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Dewatered sludge from Vancouver’s wastewater treatment plant. (PNNL Photo)

Vancouver B.C. will soon use science from the Pacific Northwest National Laboratory in Richland, Wash., to create biofuels out of sewage — a.k.a., a lot of poop, with plenty of toilet paper, plus some grease, fats and oils mixed in.

Biofuels result in fewer carbon emissions than petroleum-based fuels. And the Pacific Northwest National Laboratory (PNNL) believes that a single person can produce two to three gallons of biocrude oil annually just by doing what comes naturally and inevitably to each one of us.

PNNL has been tinkering on and off with biofuels since the 1970s. The lab’s scientists ended up focusing on the grease, fats and oils in sewage as a potential source of biocrude oil. The problem has always been that sewage sludge is too soggy to produce usable biocrude oil. And until recently, engineering issues have kept scientists from drying the sewage sludge into a biocrude-oil-friendly substance.

Those engineering problems have been solved — at least in the laboratory.

The process is called hydrothermal liquidification. In English, that means the sludge in a lab setting flows through a long, narrow tube — 1/3-inch to 1/2-inch in diameter — under a pressure of 3,000 pounds per square inch while being heated to 660 degrees Fahrenheit. The resulting biocrude can then be refined into usable biofuel, possibly for use in jet planes and other machinery.

Corinne Drennan, PNNL’s head of bioenergy technologies research, said 100 million gallons of sewage can produce 100 tons of dry biocrude sludge. The nation’s sewage plants treat roughly 34 billion gallons of sewage every day, which could translate to approximately 30 million 42-gallon barrels of oil a year, according to PNNL figures.

PNNL has licensed this technology to Utah-based Genifuel Corp., which is now working with Metro Vancouver.

Metro Vancouver has an $8 million to $9 million pilot project planned for its Annacis Island wastewater treatment plant, with construction expected to be complete by the end of 2018. The plant serves roughly 1 million people with 175 billion liters of wastewater going in each year, resulting in 16,000 metric tons of mixed sewage sludge being produced annually.

“Hydrothermal processing could be as dramatic as when the steam locomotive displaced the horse and carriage,” wrote Metro Vancouver spokeswoman Sarah Lusk in an email.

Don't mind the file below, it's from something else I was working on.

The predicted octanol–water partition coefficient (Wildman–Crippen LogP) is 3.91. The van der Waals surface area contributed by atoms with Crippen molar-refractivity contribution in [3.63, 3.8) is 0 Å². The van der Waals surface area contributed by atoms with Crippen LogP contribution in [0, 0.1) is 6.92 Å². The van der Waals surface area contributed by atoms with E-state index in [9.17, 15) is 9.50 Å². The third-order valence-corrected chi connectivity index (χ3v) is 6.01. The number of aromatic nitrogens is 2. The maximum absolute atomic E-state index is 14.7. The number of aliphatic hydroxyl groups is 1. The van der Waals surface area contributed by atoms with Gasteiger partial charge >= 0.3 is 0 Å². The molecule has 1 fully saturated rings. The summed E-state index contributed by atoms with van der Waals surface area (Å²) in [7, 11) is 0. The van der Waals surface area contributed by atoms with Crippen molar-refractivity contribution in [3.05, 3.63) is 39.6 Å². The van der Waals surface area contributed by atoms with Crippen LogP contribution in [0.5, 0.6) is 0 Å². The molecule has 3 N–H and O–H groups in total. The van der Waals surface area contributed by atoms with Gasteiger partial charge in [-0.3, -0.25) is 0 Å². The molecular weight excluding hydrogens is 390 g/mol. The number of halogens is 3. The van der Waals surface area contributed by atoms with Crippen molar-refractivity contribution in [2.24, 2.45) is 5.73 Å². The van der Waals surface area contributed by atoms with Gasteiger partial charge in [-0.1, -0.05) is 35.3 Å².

The airline industry and the federal government are aiming to cut commercial aviation carbon emissions to 50 percent of 2012 levels by 2050. In the case of jet fuel, biofuels are blended with petroleum-based fuels to cut down carbon emissions. ASTM International — a more-than-a-century-old organization that sets technical standards for numerous industries worldwide — tests the blended fuel to see if it meets its requirements for jet fuel. ASTM has certified five biofuels for jet fuel use since 2011.

Drennan speculated that Metro Vancouver might send its biocrude to an existing Northwest refinery for the final processing. She acknowledged that the economics of sewage-based biofuel still need be studied and improved to make it financially feasible.

The video below explains how PNNL converts sewage waste into biocrude oil:

Biofuels refer to a wide range of fuels created by different processes for a wide variety of purposes. They are created with sugar, or with cover crops such as camelina, or with wood wastes such a leftover slash of downed trees, among other sources. A July 2016 U.S. Department of Energy report concluded that the nation has the partly-untapped potential to produce at least 1 billion tons of crops, biomass from forests and other waste materials capable of replacing 30 percent of the United States’ 2005 petroleum consumption.

A major hurdle in getting airlines to use biofuels is the cost difference between biofuels and petroleum-based fuels. Right now, petroleum-based jet fuels are cheaper. Biofuels do not totally replace petroleum-based fuels when used in jets. Instead, they are mixed with petroleum-based fuels to reduce carbon emissions.

Another problem is that the prices of biofuels and petroleum-based fuels are constantly fluctuating. Also there are several processes — with varying expenses — for creating biofuels. And there are several sources for raw materials for biofuels: sugars, corn, other crops and wood. These sources have their own constantly shifting economic pictures.

Recently, the Port of Seattle, the sustainable jet fuel company SkyNRG and Sir Richard Branson’s nonprofit Carbon War Room announced that they are partnering on a study to find out how to compensate airlines for the difference in fuel prices. Backers of the study hope to have some results by February.

Their goal to set up a way so all airlines at SeaTac International Airport can economically use biofuel for their passenger jets. They want SeaTac to become the first American airport to provide biofuel for all of its passenger planes. Worldwide, only the airport in Oslo, Norway, does that. In the United States, United Airlines uses biofuel in its airplanes leaving Los Angeles International Airport.

But another unknown is where the money will come from to compensate airlines for the greater cost of using biofuels. A central question is how the production of more biofuels can be spurred so it becomes more economical at larger volumes.

The nation uses roughly 23 billion gallons of aviation fuel a year, according to the Commercial Aviation Alternative Fuels Initiative, a national coalition of airlines, biofuel producers and government agencies. CAAFI has set a target of manufacturing 400 million gallons of biofuels a year by 2020, or 1.7 percent.

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